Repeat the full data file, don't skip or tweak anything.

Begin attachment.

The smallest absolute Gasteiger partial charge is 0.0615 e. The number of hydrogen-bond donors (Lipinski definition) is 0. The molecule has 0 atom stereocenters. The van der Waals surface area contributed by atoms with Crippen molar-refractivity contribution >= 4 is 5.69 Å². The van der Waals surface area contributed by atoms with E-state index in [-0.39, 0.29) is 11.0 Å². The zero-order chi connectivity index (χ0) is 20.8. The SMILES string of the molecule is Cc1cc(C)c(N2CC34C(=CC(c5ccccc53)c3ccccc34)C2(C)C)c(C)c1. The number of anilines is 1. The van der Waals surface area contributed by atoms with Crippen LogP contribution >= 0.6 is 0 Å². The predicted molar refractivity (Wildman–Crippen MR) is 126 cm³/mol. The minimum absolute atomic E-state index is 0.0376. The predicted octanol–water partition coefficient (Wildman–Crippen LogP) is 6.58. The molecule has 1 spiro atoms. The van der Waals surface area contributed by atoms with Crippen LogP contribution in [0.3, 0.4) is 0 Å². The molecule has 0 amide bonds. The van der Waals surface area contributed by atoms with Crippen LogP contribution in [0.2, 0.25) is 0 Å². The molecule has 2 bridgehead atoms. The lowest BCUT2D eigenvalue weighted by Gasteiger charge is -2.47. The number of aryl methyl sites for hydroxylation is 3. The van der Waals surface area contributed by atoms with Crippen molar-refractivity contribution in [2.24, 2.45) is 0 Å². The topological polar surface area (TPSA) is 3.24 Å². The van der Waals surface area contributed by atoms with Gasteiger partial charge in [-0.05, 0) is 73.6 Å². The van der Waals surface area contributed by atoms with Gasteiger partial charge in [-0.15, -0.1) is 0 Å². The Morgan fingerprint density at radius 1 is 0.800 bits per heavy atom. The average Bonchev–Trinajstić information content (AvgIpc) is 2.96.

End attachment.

The smallest absolute Gasteiger partial charge is 0.0615 e. The number of hydrogen-bond donors (Lipinski definition) is 0. The molecule has 0 atom stereocenters. The van der Waals surface area contributed by atoms with Crippen molar-refractivity contribution >= 4 is 5.69 Å². The van der Waals surface area contributed by atoms with E-state index in [-0.39, 0.29) is 11.0 Å². The zero-order chi connectivity index (χ0) is 20.8. The SMILES string of the molecule is Cc1cc(C)c(N2CC34C(=CC(c5ccccc53)c3ccccc34)C2(C)C)c(C)c1. The number of anilines is 1. The van der Waals surface area contributed by atoms with Crippen LogP contribution >= 0.6 is 0 Å². The predicted molar refractivity (Wildman–Crippen MR) is 126 cm³/mol. The minimum absolute atomic E-state index is 0.0376. The predicted octanol–water partition coefficient (Wildman–Crippen LogP) is 6.58. The molecule has 1 spiro atoms. The van der Waals surface area contributed by atoms with Crippen LogP contribution in [0.3, 0.4) is 0 Å². The molecule has 0 amide bonds. The van der Waals surface area contributed by atoms with Crippen LogP contribution in [0.2, 0.25) is 0 Å². The molecule has 2 bridgehead atoms. The lowest BCUT2D eigenvalue weighted by Gasteiger charge is -2.47. The number of aryl methyl sites for hydroxylation is 3. The van der Waals surface area contributed by atoms with Crippen molar-refractivity contribution in [2.24, 2.45) is 0 Å². The topological polar surface area (TPSA) is 3.24 Å². The van der Waals surface area contributed by atoms with Gasteiger partial charge in [-0.05, 0) is 73.6 Å². The van der Waals surface area contributed by atoms with Gasteiger partial charge in [-0.15, -0.1) is 0 Å². The Morgan fingerprint density at radius 1 is 0.800 bits per heavy atom. The average Bonchev–Trinajstić information content (AvgIpc) is 2.96.